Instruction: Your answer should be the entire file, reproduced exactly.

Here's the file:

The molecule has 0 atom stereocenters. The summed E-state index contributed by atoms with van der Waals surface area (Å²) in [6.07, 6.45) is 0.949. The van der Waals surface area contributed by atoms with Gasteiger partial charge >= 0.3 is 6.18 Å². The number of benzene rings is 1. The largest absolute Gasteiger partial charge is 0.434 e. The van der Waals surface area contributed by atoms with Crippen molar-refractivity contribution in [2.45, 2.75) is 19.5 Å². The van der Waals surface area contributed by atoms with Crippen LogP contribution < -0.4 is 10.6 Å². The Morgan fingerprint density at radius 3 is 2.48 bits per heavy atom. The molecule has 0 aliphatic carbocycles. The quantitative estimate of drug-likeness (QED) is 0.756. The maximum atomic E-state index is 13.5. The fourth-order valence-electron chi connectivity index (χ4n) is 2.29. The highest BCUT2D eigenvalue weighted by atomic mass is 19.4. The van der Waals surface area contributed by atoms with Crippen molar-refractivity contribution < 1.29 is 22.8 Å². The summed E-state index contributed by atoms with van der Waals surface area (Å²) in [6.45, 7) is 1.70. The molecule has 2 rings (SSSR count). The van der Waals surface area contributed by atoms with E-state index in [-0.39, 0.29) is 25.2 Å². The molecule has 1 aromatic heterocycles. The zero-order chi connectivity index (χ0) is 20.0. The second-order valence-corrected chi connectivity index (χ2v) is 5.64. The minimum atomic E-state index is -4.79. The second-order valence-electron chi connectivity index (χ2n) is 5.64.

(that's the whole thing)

The molecule has 0 atom stereocenters. The summed E-state index contributed by atoms with van der Waals surface area (Å²) in [6.07, 6.45) is 0.949. The van der Waals surface area contributed by atoms with Gasteiger partial charge >= 0.3 is 6.18 Å². The number of benzene rings is 1. The largest absolute Gasteiger partial charge is 0.434 e. The van der Waals surface area contributed by atoms with Crippen molar-refractivity contribution in [2.45, 2.75) is 19.5 Å². The van der Waals surface area contributed by atoms with Crippen LogP contribution < -0.4 is 10.6 Å². The Morgan fingerprint density at radius 3 is 2.48 bits per heavy atom. The molecule has 0 aliphatic carbocycles. The quantitative estimate of drug-likeness (QED) is 0.756. The maximum atomic E-state index is 13.5. The fourth-order valence-electron chi connectivity index (χ4n) is 2.29. The highest BCUT2D eigenvalue weighted by atomic mass is 19.4. The van der Waals surface area contributed by atoms with Crippen molar-refractivity contribution < 1.29 is 22.8 Å². The summed E-state index contributed by atoms with van der Waals surface area (Å²) in [6.45, 7) is 1.70. The molecule has 2 rings (SSSR count). The van der Waals surface area contributed by atoms with E-state index in [-0.39, 0.29) is 25.2 Å². The molecule has 1 aromatic heterocycles. The zero-order chi connectivity index (χ0) is 20.0. The second-order valence-corrected chi connectivity index (χ2v) is 5.64. The minimum atomic E-state index is -4.79. The second-order valence-electron chi connectivity index (χ2n) is 5.64.